It's my birthday today, and I decided that I would choose my favorite street sighting from the archives. I love Edsels and after several years of shooting and blogging street-parked cars, here we finally see one. The fact that my birthday falls just before April Fools Day, ties in well with the fact that the Edsel was a costly marketing failure for Ford Motor Company.
Edsel was supposed to be a mid-priced brand in the Ford hierarchy. The original plan was to make Lincoln more competitive with Cadillac and Chrysler's Imperial brand. In doing so, it would take Lincoln upmarket with more luxurious and higher priced vehicles, and spin off Continental as the top brand. That theoretically left space between Mercury and Lincoln. It was possible at the time to buy a Plymouth, Dodge, DeSoto, Chrysler or Imperial. Five brands. It was also possible to buy a Chevrolet, Pontiac, Oldsmobile, Buick or Cadillac. Again, five brands. So by that logic it made sense to offer a Ford, Mercury, Edsel, Lincoln and Continental.
Ford did so much market research that they couldn't possibly lose with the "entirely new kind of car". What they actually built was mostly a conventional Ford with different chrome trim and front and rear fascia, including an oddball horsecollar grille. Two different bodies were offered, a large Mercury-based premium model and a shorter standard model based on a Ford. There were a couple of unique innovations such as a rotating drum speedometer and optional "Teletouch" automatic transmission. Teletouch was a push-button gear selector not unlike Chrysler's PowerFlite, except the buttons were located in the steering wheel hub instead of on the dashboard. This led to some customers accidentally changing gear when trying to honk the horn, a task accomplished with the chrome horn ring on the steering wheel.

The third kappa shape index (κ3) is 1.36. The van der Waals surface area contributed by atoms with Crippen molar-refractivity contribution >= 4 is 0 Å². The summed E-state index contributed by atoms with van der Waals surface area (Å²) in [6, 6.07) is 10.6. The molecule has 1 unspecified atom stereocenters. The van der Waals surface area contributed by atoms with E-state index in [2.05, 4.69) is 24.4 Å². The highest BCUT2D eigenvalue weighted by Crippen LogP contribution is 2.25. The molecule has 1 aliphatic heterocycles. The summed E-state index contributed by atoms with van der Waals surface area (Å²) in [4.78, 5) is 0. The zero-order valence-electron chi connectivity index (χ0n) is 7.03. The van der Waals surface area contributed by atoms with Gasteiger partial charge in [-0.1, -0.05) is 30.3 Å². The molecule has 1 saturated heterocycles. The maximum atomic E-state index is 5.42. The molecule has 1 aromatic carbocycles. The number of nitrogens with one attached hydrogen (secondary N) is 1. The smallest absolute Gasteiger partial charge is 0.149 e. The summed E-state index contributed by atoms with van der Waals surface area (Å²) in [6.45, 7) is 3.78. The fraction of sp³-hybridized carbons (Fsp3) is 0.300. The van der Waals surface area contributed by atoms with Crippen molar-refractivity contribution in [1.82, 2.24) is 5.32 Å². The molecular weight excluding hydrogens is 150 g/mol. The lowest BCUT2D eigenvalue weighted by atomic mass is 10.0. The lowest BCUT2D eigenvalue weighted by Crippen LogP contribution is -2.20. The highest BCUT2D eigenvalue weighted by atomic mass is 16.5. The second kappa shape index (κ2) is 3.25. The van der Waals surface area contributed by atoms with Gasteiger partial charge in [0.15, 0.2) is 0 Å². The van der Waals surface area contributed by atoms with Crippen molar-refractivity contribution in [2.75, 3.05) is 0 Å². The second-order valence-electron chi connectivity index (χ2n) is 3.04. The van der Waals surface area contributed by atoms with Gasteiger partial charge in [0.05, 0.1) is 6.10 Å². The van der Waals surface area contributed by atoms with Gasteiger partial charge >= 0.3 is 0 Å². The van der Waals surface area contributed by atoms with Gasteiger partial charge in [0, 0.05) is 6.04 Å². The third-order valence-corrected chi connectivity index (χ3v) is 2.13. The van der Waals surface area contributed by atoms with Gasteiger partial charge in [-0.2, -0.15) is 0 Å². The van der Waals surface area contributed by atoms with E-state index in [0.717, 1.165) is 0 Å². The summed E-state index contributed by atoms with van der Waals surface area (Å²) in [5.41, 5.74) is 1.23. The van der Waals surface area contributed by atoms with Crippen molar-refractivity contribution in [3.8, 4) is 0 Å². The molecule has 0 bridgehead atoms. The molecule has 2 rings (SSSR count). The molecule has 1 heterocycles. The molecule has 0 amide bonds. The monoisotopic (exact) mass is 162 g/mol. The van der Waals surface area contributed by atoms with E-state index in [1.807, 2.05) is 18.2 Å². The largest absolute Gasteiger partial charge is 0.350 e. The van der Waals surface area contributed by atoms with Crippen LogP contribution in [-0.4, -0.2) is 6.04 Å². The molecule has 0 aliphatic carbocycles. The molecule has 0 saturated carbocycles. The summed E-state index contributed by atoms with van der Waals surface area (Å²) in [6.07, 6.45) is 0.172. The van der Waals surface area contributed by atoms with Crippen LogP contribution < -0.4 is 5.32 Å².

Edsel only lasted three model years and faded away pretty quietly as Ford tried to salvage what it could and move on. A compact Edsel prototype evolved into the 1960 Mercury Comet, while the full-sized cars lost their horsecollar grille in the final year. Then Edsel was gone, but was certainly never forgotten.
I adore these cars. This one appeared near the Livermore Nostalgia Day car show in September 2014, but I believe it to be local to the area. I tried for years to track down a couple of '59 Edsels that live in San Francisco, but to no avail. This '58 Corsair four-door hardtop, painted in the perfect hue of turquoise over white, is certainly a fine substitute. There's a bit of rust and some wear in the interior, but it looks like a very solid survivor. If I can only feature one Edsel on this blog, I'd be happy with this one.
That doesn't mean I'll stop looking for more, though...